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Oops

Just in case, the "guest" above was me. I didn't realize I wasn't logged in.

Steve
 

mshel

New User
Michael Shelley
insomniac said:
Guest said:
this is gonna sound stange
That don't sound strange! I've actually had the birch hardwood for while - I bought it from MG Crouch in Hickory for another project. It was actually one of my first hardwood purchases... I bought more than I needed at the time, and paid too much for it! :roll:

Regarding the plywood: IIRC, I think I used maybe 3-4 sheets of the 3/4" birch for this project. One sheet was actually left over from a previous haul of the $29 birch ply from Home Depot. Then I found another supplier - Catawba Hardwoods here in Hickory. I got some "Chinese birch" for $26 per sheet as I recall. Some people on Woodnet turned their noses up at this stuff, but I think it's pretty decent, especially for a shop project like this one.

If you're in my area, Catawba Hardwoods seems to be a good place to go. They have a small warehouse on Hwy 321, just north of the river. Last time I was there (a couple of months ago) they had 3/4" baltic birch for $16 per sheet, 1/2" was $18 per sheet.

If you know of any other sources, I'm always interested - post 'em here!
3/4 Baltic Birch for 16.00 per sheet. What size sheet are we talking about??? :p
 

Monty

Monty
Corporate Member
5 FEET x 5 FEET

I gather that's the standard size for this type of plywood. Kind of a pain, since it doesn't fit in my 8' x 4' space I have set aside for plywood. Just picked up a sheet of 1/2" for $18 just last week.
 

woodworker2000

Christopher
Corporate Member
Am I reading the pricing correctly or did someone make a mistake.....3/4" Baltic Birch is $16/sheet and 1/2" is $18/sheet (1/2" costs $2 more/sheet than 3/4")? Not trying to be a smart a$$....just trying to learn a little more about pricing. Thanks.
 

Monty

Monty
Corporate Member
woodworker2000 said:
1/2" costs $2 more/sheet than 3/4"
Yep. The pricing was still like that when I went back a couple of weeks ago, as well. Their explanation was that the price reflects what they paid for the stuff... different deals at different times, etc. I expect the price might change again when they run out of that stack they have in the warehouse now.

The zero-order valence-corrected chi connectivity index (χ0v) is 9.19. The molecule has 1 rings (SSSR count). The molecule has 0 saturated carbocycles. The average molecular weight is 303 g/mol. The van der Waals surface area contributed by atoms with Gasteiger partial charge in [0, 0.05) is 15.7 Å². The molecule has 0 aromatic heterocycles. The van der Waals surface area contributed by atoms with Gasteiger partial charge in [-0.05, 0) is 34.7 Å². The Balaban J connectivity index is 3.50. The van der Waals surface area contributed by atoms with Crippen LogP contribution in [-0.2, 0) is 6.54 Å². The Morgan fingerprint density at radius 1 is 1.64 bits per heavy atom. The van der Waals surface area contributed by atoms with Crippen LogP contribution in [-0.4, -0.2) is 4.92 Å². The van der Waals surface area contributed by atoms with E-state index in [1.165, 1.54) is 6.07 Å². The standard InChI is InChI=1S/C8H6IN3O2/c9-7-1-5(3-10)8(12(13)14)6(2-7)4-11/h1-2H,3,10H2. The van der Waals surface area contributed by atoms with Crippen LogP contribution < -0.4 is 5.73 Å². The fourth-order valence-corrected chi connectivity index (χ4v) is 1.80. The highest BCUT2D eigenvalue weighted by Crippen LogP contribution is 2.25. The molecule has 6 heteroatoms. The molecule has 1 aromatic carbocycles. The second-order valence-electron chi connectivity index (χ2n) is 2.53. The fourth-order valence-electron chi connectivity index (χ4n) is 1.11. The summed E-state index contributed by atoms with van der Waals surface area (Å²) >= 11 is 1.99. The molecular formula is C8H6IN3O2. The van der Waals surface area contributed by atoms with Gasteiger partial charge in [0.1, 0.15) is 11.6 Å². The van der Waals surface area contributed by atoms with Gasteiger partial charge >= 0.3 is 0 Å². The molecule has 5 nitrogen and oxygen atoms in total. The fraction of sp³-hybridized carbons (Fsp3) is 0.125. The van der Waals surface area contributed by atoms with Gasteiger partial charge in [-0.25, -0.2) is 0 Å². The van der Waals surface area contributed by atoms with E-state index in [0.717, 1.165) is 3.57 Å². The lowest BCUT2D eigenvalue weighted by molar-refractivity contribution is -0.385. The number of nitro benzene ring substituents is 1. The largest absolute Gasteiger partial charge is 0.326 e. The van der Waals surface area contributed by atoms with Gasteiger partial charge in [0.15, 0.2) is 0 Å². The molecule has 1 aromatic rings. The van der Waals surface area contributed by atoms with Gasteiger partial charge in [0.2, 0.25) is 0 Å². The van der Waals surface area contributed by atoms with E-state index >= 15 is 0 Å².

For that price, though, I figure $2 doesn't make any real difference at all.
 

woodworker2000

Christopher
Corporate Member
Did you build your workbench using the the American Woodworking plan? If so, is there anything you would do differently from the plans?
 

Monty

Monty
Corporate Member
Yes, the plans are from the "Modular Shop Cabinets" article in American Woodworker, January 2005 issue.



Would I advise doing anything differently? Well, it depends what you want to accomplish with a project like this. The AWW article will get you some seriously nice cabinets and some good practice with basic WW skills. The plans are accurate, and I didn't identify any errors. Of course, cabinets can be made more simply, using a little bit less material if you just make a simple carcass and don't use the "modular" style. Here are the main reasons why I did it this way:

This was the biggest project I had made to date (still is). I needed to just practice following a well-thought out plan and learn how to saw a straight line, build a square carcass, install cabinet hardware, etc., instead of just "winging it".

I also figured this style would be of benefit to me because I wasn't sure (still not) how my needs & space availability would change over time. Each section of this can be changed out, added or removed if needed.

Since this project, I've built a couple more hanging cabinets in the shop. I built these new cabinets from my own design, using a simpler method, based on what I've learned.